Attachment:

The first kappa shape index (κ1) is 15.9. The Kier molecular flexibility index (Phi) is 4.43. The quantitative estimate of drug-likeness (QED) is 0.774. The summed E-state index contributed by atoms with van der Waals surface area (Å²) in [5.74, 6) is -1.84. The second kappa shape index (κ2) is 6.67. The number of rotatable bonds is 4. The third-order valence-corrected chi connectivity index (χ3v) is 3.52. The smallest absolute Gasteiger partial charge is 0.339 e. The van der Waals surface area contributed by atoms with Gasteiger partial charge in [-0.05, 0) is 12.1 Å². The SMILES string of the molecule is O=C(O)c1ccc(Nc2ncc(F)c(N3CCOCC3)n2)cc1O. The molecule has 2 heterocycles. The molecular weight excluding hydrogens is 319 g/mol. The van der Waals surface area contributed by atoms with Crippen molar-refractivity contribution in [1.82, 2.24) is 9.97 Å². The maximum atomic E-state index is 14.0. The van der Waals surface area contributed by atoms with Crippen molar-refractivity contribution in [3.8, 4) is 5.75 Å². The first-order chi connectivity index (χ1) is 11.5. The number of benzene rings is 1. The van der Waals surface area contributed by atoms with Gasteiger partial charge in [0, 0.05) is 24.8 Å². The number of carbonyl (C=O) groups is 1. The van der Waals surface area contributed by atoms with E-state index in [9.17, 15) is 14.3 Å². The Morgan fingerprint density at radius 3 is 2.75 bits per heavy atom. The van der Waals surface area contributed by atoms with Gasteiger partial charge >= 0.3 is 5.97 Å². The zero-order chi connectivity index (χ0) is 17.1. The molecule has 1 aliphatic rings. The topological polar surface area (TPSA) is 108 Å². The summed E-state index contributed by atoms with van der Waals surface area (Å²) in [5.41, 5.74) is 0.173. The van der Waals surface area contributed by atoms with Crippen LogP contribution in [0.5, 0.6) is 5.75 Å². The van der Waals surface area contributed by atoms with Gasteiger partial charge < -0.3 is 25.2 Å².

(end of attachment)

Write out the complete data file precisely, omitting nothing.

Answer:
The first kappa shape index (κ1) is 15.9. The Kier molecular flexibility index (Phi) is 4.43. The quantitative estimate of drug-likeness (QED) is 0.774. The summed E-state index contributed by atoms with van der Waals surface area (Å²) in [5.74, 6) is -1.84. The second kappa shape index (κ2) is 6.67. The number of rotatable bonds is 4. The third-order valence-corrected chi connectivity index (χ3v) is 3.52. The smallest absolute Gasteiger partial charge is 0.339 e. The van der Waals surface area contributed by atoms with Gasteiger partial charge in [-0.05, 0) is 12.1 Å². The SMILES string of the molecule is O=C(O)c1ccc(Nc2ncc(F)c(N3CCOCC3)n2)cc1O. The molecule has 2 heterocycles. The molecular weight excluding hydrogens is 319 g/mol. The van der Waals surface area contributed by atoms with Crippen molar-refractivity contribution in [1.82, 2.24) is 9.97 Å². The maximum atomic E-state index is 14.0. The van der Waals surface area contributed by atoms with Crippen molar-refractivity contribution in [3.8, 4) is 5.75 Å². The first-order chi connectivity index (χ1) is 11.5. The number of benzene rings is 1. The van der Waals surface area contributed by atoms with Gasteiger partial charge in [0, 0.05) is 24.8 Å². The number of carbonyl (C=O) groups is 1. The van der Waals surface area contributed by atoms with E-state index in [9.17, 15) is 14.3 Å². The Morgan fingerprint density at radius 3 is 2.75 bits per heavy atom. The van der Waals surface area contributed by atoms with Gasteiger partial charge >= 0.3 is 5.97 Å². The zero-order chi connectivity index (χ0) is 17.1. The molecule has 1 aliphatic rings. The topological polar surface area (TPSA) is 108 Å². The summed E-state index contributed by atoms with van der Waals surface area (Å²) in [5.41, 5.74) is 0.173. The van der Waals surface area contributed by atoms with Crippen LogP contribution in [0.5, 0.6) is 5.75 Å². The van der Waals surface area contributed by atoms with Gasteiger partial charge < -0.3 is 25.2 Å².